Data breaches, identity theft, and Article III standing: will the Supreme Court resolve the split in the circuits?

Author:Mank, Bradford C.
 
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In data breach cases, the plaintiff typically alleges that the defendant used inadequate computer security to protect the plaintiffs personal data. In most, but not all cases, the plaintiff cannot prove that a hacker or thief has actually used or sold the data to the plaintiffs detriment. In most cases, a plaintiff alleges that the defendant's failure to protect his personal data has caused him damages by increasing his risk of suffering actual identity theft in the future and therefore imposed costs on the plaintiff when he reasonably takes measures to prevent future unauthorized third-party data access by purchasing credit monitoring services.

In data breach cases, the lower federal courts have split on the question of whether the plaintiffs meet Article III standing requirements for injury and causation. In its 2013 decision Clapper v. Amnesty International USA, the Supreme Court, in a case involving alleged electronic surveillance by the U.S. government's National Security Agency, declared that a plaintiff alleging that it will suffer future injuries from a defendant's allegedly improper conduct must show that such injuries are "certainly impending. " Since the Clapper decision, a majority of the lower federal courts addressing "lost data" or potential identity theft cases in which there is no proof of actual misuse or fraud have held that plaintiffs lack standing to sue the party who failed to protect their data. But a significant minority of lower court decisions have disagreed that the Clapper decision requires denial of standing in data breach cases in which there is no proof of present harm, because a footnote in Clapper acknowledged that the Court had sometimes used a less strict "substantial risk" test when plaintiffs alleged that a defendant's actions increase their risk of future harm.

Demonstrating its concern for digital privacy, the Court in Riley v. California recently required police to obtain a Fourth Amendment warrant before examining the digital data on the cellphones of arrested suspects. It would be easy for courts to distinguish the government's seizure of digital data from arrestees in Riley from a third party's hacking of data from a retailer or employer. The Riley decision involves Fourth Amendment warrant issues that are not relevant to private data breach cases. Yet in both cell phone seizure cases and data breach cases, there is the common concern that vast amounts of personal data are often at stake. The new privacy concerns in a digital age should lead the Supreme Court to take a broader view of standing in data breach cases. It is also possible that the Court will follow the Seventh Circuit's Remijas decision to distinguish between cases where there is only a possible risk of theft from those where actual harm has occurred to some plaintiffs.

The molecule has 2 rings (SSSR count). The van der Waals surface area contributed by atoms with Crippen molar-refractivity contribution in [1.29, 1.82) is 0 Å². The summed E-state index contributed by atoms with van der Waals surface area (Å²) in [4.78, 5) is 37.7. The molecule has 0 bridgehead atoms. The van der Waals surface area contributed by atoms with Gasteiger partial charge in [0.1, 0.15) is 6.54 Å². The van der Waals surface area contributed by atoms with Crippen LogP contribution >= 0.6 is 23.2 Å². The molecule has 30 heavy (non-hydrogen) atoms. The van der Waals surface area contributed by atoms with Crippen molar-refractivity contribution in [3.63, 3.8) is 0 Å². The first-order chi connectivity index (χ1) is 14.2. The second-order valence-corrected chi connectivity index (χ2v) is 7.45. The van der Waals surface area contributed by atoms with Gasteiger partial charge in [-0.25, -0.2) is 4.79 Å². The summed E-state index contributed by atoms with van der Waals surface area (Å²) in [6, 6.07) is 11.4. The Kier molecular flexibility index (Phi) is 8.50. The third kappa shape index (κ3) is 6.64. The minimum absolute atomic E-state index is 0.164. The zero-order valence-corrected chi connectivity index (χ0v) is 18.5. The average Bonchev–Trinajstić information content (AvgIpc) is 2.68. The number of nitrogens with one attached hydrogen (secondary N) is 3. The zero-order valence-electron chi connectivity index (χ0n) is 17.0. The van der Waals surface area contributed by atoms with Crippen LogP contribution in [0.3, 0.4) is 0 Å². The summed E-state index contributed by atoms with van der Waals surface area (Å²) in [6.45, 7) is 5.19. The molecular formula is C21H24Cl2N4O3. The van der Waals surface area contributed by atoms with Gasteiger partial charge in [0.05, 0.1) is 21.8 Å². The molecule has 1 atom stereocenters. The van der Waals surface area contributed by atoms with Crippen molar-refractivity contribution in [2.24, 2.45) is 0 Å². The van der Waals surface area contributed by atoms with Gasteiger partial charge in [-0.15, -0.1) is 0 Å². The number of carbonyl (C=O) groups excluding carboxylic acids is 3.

INTRODUCTION

Because Article III of the Constitution limits the authority of federal judges to deciding "Cases" and "Controversies," (1) the U.S. Supreme Court has interpreted Article III to impose mandatory standing requirements that require each plaintiff in federal court to demonstrate that he has suffered a concrete injury that is fairly traceable to the actions of the defendant and redressable by a favorable judgment of a federal court. (2) The injury and traceable causation prongs of the Article III standing test have raised problems for plaintiffs in "lost data," "data breach," or potential "identity theft" cases in which plaintiffs allege damages when computer hackers or thieves of physical property such as laptops or hard drives breach a defendant's computer system or network that contains the plaintiffs personal information such as birth dates or Social Security numbers. (3) Data breach cases can involve tens of millions of Americans, as in the Target retail breach, which led to sixty-eight class action lawsuits (4) in twenty-one states and the District of Columbia in less than one month, (5) and, therefore these cases raise important policy concerns. (6)

In data breach cases, the plaintiff typically alleges that the defendant used inadequate computer security to protect the plaintiff's personal data from being accessed by third party hackers or thieves. (7) In most, but not all cases, the plaintiff cannot prove that a hacker or thief has actually used or sold the data to the plaintiff's detriment. (8) In most cases, a plaintiff alleges that the defendant's failure to protect his personal data has caused him damages by increasing his risk of suffering actual identity theft in the future and therefore imposed costs on the plaintiff when he reasonably takes measures to prevent future unauthorized third-party data access by purchasing credit monitoring services. (9) However, if a plaintiff's credit cards or bank accounts have actually been misused by thieves because of a data breach, then there is a much stronger argument that the plaintiff has demonstrated standing injury and causation. (10)